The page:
Management of Salinity Problems
Soil salinity problems can result from dryland saline seeps, improper drainage or water management on irrigated soils, or cultivation of naturally saline soils. Soil salinity is strongly linked to water movement through the soil profile. When sub-soil moisture containing salts moves upwards and evaporates, salts are precipitated at or near the soil surface. The solution to salinity problems lies in the prevention of upward salts movement; this requires such actions as drainage, utilization of existing soil moisture, and/or the prevention of additional water moving into the system. Drainage by tiling or ditching is generally not advised because of the potential for both surface and ground water contamination. Changes in cultural practices can be effective. Replacement of crop-fallow cropping systems with flex-cropping or continuous cropping will utilize available soil moisture and prevent the saturation of sub-soils. The use of deep-rooted perennial crops will also retard or diminish moisture movement into affected areas. On irrigated sites, irrigation water management is critical. Irrigation timing, duration and the disposal of wastewater all influence the movement of soil salts.
Soil amendments such as gypsum (CaSO4), calcium chloride dihydrate (CaC12-2H2O), and sulfuric acid (H2SO4) have been used for the reclamation of saline-alkaline soils. These amendments generally involve the replacement of exchangeable Na+ with Ca++. For amendments to be effective the displaced sodium must be leached out of the plant rooting zone. This is not always possible because of water availability and/or poor drainage from the salinized site. However, even without leaching, amending with gypsum will reduce surface crusting and improve moisture penetration.
Planting in Saline-Alkaline Soil
The optimum time to seed a forage or cover crop in saline-alkaline soils is late fall (mid-October to December) or during a snow-free period during the winter. The seed should be in the ground so that it can take advantage of the diluting affect of early spring moisture. Germination and emergence can also be improved with light, frequent irrigations in early spring. As with the planting of any forage crop, seedbed preparation is critical. With low to moderate salinity, a firm weed-free seedbed is recommended. With higher salinity levels, particularly when a high water table is involved, a fallow condition may not be the best seedbed. If existing vegetation and weeds are chemically eradicated, the remaining desiccated roots and stems improve moisture infiltration and percolation, reduces evaporation from the soil surface, and protects emerging seedlings.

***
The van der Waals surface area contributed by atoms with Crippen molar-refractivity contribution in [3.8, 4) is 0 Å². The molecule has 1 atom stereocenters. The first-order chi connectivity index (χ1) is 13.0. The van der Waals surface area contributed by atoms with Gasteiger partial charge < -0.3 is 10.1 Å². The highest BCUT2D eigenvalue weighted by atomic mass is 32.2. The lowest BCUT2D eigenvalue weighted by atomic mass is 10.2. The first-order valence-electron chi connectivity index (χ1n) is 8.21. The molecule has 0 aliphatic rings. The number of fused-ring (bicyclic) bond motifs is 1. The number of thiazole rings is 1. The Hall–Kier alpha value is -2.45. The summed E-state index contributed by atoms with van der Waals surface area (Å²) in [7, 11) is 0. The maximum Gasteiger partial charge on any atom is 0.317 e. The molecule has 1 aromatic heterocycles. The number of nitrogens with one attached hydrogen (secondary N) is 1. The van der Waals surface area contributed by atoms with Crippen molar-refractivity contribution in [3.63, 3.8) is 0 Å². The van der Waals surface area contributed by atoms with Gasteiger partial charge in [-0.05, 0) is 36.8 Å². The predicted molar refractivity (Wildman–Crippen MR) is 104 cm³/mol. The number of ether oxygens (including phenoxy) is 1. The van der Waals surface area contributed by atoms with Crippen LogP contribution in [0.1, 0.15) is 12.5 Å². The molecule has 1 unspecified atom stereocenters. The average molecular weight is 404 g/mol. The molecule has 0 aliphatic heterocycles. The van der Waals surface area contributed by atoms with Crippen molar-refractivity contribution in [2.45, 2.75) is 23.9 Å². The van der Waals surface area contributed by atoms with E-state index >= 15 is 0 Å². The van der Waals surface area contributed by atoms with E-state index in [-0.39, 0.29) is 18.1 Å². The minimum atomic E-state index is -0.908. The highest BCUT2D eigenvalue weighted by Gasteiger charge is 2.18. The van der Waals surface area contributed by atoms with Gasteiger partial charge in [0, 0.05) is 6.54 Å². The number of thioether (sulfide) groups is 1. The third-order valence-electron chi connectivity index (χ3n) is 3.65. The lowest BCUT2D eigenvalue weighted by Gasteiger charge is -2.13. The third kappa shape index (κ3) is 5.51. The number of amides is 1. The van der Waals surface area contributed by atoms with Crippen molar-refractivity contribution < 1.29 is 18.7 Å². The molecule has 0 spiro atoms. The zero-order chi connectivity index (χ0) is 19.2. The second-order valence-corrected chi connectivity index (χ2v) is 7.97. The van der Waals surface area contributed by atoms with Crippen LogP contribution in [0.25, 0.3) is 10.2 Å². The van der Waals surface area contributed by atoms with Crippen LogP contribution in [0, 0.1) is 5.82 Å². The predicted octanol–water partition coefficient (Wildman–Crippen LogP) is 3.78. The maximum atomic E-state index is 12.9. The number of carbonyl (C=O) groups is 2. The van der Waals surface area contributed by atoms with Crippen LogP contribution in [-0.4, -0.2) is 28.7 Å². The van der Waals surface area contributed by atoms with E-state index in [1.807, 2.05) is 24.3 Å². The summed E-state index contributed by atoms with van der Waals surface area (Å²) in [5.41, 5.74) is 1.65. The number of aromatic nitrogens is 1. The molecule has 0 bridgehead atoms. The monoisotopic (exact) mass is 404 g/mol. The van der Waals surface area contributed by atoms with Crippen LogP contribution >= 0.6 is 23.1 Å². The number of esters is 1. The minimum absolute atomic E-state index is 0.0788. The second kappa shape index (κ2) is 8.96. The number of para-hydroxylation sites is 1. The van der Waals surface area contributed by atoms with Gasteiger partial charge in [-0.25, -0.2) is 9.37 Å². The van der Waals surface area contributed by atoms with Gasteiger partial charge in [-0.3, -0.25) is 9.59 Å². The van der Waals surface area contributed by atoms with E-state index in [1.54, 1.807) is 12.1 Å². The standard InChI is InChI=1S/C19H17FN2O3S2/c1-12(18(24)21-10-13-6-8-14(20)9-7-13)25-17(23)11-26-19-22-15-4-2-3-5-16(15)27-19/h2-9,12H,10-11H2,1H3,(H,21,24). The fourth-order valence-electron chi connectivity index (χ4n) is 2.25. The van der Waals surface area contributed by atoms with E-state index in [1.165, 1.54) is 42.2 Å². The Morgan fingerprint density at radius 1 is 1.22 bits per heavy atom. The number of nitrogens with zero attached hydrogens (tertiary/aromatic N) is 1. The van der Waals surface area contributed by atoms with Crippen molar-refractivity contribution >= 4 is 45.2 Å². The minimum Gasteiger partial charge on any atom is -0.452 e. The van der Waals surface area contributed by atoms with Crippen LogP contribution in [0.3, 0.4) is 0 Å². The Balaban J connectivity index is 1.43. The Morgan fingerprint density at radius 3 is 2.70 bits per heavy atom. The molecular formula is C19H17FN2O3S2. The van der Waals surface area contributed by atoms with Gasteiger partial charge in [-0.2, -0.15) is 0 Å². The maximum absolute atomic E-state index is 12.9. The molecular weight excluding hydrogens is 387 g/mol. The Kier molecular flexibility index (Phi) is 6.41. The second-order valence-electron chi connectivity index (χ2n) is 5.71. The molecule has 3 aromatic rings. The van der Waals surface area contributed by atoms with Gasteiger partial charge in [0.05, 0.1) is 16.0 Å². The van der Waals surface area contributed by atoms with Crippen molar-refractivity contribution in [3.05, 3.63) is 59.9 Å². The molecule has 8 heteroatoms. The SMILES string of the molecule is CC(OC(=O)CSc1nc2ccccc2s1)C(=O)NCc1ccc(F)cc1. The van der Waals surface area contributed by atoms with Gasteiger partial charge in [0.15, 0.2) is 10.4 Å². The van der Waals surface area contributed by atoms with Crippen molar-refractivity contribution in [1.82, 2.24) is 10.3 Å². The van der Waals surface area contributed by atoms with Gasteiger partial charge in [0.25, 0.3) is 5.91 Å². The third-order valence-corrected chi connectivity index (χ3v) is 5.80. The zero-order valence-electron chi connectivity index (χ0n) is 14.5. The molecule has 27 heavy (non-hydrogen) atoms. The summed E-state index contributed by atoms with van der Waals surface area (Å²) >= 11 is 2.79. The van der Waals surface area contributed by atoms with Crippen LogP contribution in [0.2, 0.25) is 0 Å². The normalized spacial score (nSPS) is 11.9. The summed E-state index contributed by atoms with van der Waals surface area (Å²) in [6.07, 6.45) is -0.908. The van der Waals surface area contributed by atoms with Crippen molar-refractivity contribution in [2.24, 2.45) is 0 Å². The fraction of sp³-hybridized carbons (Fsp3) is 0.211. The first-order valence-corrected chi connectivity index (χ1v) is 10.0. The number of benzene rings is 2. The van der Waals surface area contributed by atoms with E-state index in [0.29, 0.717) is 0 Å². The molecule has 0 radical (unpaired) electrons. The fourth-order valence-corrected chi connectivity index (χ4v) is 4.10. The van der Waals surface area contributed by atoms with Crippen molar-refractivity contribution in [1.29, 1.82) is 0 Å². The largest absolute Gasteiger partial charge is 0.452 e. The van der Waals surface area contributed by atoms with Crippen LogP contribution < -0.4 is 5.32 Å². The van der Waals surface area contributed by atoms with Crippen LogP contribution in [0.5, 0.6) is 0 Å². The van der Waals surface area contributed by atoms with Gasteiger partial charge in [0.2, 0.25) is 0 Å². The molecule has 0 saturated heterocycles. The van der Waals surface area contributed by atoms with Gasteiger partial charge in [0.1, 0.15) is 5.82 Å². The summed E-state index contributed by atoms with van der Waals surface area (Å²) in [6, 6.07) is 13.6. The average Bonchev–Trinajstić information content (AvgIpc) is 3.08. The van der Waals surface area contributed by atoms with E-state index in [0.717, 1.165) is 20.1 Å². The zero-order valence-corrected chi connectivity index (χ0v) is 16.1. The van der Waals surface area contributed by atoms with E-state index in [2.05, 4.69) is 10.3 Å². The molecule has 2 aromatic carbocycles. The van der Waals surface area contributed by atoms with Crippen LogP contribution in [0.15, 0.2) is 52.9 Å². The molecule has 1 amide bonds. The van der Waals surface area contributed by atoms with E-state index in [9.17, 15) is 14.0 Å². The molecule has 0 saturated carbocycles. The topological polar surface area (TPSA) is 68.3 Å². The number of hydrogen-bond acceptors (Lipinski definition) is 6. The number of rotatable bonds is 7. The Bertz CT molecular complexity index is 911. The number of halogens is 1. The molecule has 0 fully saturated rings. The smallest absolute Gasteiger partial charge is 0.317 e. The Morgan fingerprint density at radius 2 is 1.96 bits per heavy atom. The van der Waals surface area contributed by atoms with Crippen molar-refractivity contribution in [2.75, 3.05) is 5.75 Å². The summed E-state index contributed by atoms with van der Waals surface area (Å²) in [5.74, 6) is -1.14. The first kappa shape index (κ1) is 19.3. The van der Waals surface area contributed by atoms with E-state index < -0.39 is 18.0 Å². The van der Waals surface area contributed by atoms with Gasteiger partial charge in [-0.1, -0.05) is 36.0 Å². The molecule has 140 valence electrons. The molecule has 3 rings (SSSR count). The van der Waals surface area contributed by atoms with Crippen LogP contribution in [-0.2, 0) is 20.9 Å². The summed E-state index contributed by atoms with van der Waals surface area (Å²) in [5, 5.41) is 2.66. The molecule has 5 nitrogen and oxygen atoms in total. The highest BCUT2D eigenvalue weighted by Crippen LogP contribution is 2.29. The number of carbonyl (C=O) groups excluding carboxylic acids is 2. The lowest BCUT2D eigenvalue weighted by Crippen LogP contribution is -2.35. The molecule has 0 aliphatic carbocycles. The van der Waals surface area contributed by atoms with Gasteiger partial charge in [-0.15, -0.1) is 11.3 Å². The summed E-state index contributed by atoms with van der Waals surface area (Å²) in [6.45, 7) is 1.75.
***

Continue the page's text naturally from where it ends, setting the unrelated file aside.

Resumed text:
The planting depth for most forage species should be 1/4 to 1/2 inch (5-10 mm). A double disk drill equipped with depth bands will ensure optimum seed placement. An alternate method of establishing forage grasses in saline-alkaline soils is sprigging. This method involves the planting of rhizomes at a depth of 3 to 4 inches (7 to 10 cm). Specialized equipment for digging and planting sprigs is commercially available. Plants can be established by sprigging at slightly higher salinity levels than by seeding; as the rhizomes are more salt-tolerant than seedlings and they are being placed below the highest concentration of salts of the soil surface. Sprigs can also be planted on small acreages with a tree planter. Once established these rhizomatous grasses will continue to spread and establish themselves. The availability of a sprig source in close proximity of the planting site, transportation costs, and equipment availability are the biggest limitations to this establishment method.